Take a fresh look at your lifestyle.

December 25 is for the Lord, April 04 is for Omego Abakpa

0 57

Get real time updates directly on you device, subscribe now.

Hon. Onyekachi C. Ugwu, Special Adviser to Gov. Ifeanyi Ugwuanyi

Neither poetry nor prose can adequately paint the true imagery of the unique personality arrayed by Onyekachi C. Ugwu (fondly called Ahmed or Omego Abakpa). Though a highbrow Intellectual, he is often misconstrued by his admirers. From afar, everyone perceives him as a controversialist — someone who takes unfamiliar stand, different from the popular position. But a closer grasp proves otherwise. However, how few are those who get close enough to appreciate this.

I once belonged to the first group — those who misperceived his views from distance. I had to get closer to understand why someone could stir such grouse in the new media the way his presence does. What aroused my inquisitiveness wasn’t just the peculiarity of his persona, but his unyielding consistency in standing by his worldview unapologetically. Ahmed is too straight for our liking!

My Dad manifestly wore similar garb and was summarily outlawed twice by our kindred.😀

Black men can’t stand anyone who refused to flow with known conventions. Anyone who challenges established “modus vivendi” (way of life) is anathemized. The culture is simple: you either align with ‘acceptable’ customary norm, or get jettisoned to the fringes of inconsequentiality.

This is one of the factors that limit advancement of development in the third worlds.

The foremost Greek philosopher —  Pluto was right: “those who are able to see beyond the shadows and lies of their culture will never be understood, let alone believed by the masses.”

The fallacy of “That’s how it has been done…” keeps recurring among our people. A stumbling block to innovation.

I remembered a little ballad story I once shared with Onyekachi on this issue. Let me retell it here for your reading pleasure.

It goes that: “a little girl was watching her mother prepare fish for dinner. Her mother cuts off the head and tail of each fish before placing them in the baking pan.

The little girl asked her mother why she did that. “I don’t know,” she replied. “Your grandmother did it this way.” So the girl went to her grandmother and asked her the same question.

Grandma thought for a while and replied, “I don’t know. My mother did it that way.” So the little girl visited her great-grandmother and asked her why she cut off the head and tail of the fish before baking. Her great-grandmother smiled and answered: “Because the baking pan I had while your mom was growing up was too small.“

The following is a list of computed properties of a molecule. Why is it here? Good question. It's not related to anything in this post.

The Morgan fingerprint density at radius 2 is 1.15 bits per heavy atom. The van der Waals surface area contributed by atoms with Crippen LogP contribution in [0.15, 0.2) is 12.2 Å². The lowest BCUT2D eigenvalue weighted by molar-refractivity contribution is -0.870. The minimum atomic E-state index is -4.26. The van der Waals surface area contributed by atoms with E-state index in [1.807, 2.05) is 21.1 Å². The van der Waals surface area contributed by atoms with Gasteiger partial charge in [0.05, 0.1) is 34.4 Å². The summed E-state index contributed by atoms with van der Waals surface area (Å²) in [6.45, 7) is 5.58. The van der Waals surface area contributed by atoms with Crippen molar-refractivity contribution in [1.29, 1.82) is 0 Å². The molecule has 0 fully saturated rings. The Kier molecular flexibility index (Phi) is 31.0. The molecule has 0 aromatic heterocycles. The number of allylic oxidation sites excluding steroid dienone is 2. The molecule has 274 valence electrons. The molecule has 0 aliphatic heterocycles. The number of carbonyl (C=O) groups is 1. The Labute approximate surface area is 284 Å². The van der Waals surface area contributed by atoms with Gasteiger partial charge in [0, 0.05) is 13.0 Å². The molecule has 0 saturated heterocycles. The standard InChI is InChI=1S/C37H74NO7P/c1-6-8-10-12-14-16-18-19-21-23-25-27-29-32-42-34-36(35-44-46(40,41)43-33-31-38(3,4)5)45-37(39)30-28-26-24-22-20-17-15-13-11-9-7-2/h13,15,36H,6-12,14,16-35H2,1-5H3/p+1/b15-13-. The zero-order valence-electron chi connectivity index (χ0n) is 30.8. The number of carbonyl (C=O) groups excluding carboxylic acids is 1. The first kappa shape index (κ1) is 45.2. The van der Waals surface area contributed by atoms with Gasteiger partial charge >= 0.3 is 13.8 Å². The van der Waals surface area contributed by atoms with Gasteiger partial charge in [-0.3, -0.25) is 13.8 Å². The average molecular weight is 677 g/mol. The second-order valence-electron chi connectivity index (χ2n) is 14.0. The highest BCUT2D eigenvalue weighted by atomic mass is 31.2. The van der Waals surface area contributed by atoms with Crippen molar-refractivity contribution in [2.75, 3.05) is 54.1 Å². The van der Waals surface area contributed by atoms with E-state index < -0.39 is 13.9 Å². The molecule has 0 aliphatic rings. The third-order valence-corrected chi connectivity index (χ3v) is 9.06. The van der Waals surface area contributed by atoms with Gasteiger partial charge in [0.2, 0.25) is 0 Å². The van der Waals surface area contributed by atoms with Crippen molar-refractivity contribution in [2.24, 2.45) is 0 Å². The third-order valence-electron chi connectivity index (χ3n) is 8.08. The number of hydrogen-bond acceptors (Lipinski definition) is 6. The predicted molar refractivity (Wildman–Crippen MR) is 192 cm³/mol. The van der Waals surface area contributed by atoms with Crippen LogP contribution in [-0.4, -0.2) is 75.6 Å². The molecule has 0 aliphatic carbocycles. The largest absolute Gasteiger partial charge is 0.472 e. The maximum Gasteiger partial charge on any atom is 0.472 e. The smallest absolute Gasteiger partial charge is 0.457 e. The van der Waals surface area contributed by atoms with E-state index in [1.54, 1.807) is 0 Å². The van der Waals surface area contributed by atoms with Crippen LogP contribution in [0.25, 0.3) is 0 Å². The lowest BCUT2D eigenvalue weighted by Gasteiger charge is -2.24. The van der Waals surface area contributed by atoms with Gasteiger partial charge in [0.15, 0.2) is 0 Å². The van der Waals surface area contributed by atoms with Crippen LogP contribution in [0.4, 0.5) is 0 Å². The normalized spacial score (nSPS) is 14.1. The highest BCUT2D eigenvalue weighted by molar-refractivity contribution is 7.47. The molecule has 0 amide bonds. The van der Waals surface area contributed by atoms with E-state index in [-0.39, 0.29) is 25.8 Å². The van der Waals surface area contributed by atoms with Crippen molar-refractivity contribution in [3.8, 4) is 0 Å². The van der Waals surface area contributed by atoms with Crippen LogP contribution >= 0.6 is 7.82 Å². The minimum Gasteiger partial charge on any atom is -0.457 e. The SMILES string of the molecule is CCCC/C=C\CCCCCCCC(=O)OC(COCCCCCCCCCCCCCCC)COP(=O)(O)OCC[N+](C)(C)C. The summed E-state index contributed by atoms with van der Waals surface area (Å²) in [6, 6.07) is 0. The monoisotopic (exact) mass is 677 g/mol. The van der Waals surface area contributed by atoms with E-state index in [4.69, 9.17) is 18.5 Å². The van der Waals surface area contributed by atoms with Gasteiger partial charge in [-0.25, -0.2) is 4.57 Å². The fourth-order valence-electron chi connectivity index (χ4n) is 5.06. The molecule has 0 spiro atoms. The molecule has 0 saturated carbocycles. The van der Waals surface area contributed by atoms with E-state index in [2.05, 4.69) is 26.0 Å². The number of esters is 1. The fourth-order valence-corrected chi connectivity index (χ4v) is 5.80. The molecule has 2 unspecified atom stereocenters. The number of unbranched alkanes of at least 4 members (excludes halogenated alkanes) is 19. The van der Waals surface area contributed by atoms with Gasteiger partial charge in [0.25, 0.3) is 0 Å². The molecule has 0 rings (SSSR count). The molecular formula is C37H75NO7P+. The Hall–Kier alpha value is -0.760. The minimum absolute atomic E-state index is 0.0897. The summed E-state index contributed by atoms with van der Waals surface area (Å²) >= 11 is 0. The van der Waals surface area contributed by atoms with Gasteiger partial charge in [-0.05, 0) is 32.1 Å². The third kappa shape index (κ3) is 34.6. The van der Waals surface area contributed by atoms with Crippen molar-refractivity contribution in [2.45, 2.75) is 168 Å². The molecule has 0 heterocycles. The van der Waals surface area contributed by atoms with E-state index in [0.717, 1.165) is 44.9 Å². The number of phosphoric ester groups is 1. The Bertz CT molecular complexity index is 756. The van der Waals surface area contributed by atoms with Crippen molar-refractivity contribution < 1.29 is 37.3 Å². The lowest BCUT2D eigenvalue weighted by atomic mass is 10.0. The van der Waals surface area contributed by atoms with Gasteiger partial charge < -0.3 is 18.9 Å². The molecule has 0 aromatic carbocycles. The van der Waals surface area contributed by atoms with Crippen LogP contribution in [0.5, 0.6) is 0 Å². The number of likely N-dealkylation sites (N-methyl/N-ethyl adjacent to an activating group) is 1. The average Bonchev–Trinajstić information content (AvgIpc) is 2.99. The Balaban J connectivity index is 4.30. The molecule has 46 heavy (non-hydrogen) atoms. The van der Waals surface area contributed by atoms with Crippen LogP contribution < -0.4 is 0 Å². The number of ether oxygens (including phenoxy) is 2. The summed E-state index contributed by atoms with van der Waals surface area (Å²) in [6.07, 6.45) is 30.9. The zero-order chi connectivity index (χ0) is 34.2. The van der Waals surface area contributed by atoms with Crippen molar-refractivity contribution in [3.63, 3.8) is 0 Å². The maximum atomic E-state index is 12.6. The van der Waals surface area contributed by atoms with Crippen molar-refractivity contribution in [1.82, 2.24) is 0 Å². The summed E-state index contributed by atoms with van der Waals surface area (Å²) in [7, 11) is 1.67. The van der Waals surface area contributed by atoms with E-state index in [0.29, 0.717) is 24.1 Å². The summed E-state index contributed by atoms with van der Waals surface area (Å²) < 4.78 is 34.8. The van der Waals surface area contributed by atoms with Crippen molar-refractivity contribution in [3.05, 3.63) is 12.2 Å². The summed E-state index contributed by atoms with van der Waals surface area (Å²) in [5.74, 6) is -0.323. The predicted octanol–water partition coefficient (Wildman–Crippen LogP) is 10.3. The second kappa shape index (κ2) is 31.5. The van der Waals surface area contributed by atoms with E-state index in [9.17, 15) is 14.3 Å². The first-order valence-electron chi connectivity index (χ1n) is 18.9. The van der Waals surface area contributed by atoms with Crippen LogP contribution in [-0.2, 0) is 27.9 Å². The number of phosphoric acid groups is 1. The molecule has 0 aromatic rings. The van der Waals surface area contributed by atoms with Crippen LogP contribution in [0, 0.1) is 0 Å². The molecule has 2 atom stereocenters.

The morale of the story is: let all men “embrace change.”

Ask questions! Argue objectively. Learn, un-learn to re-learn.This is why Ahmed is an irresistible resource, for the above admonition is his watchword.

Just because something has been done for a long time, doesn’t mean there isn’t a better alternative.

While there are benefits to relying on a tried-and-true approach; creative leaders build a culture that questions the standard operating system of their business (even the business of public governance).

In our localities, many a practice were being observed without knowing why. Same culture being passed on, in transgenerational succession.

The day I and Onyekachi mused on this story, we laughed exhilaratingly. He said, “this was why some young people misunderstand me.” And he concluded by advising that we should stop relying on the lackadaisical reason, that “that’s how it’s been done from ages.”

“Try to ask question.You may be surprised at the answers you would get.”

Great-grandmother in the story did the best she could with the tools she had at the time.

By Onyekachi’s way of life and line of creative discourses, he always insist that we shouldn’t let the size of a 50-year-old baking dish that is no longer in use, restrict the way we cook food in our own time.

That’s Onyekachi C. Ugwu for you.

So I was fascinated by his ability “to take a stand” and stand by it, amidst ‘popular’ opposing forces. Like that ingenious white rapper of all time — Eminem: “He’s not afraid to take a stand!.” He don’t care whose ox is gored when he is convinced of the genuity of a given cause.

That’s a man!

And when I drew closer to him, what I did was first, to ‘erroneously’ use my literary biro to punch him below the belt, while I stepped aside to watch his reaction. That’s when I realized he doesn’t take offense at the offender but at the offence. He is an overt disciple of St. Augustine of Hippo who said: “hate sin but love sinners.”

And then the trolls continued on Facebook. He never took any of them to heart; one of the marks of mature men. His steadfastness is disarming. Erudite poet, and a Writer par excellence

So, I got entangled by his uniqueness. And then the rest became history. My first physical meeting with him became a turning point in my life’s orientation, and the way I characterize people.

Later, I would see that beneath his uncompromising straightness lies a golden heart that seeks common good, with bias to mentoring young people who would take up leadership positions in Enugu and beyond. He pioneered a new Ezimo concourse, had a stint at our Local Government administration, while being integral part of Gov. Ugwuanyi’s government, and today stands tall as one of the emblazoners of the next regime.

Today, the world celebrates his birthday in grand style. Congratulations to him on his new horizon, as a husband, father, author, publisher, innovator, philanthropist and a leader!

May his days be long in good health; and may daylight spare us!


✍️ Jude Eze.

Get real time updates directly on you device, subscribe now.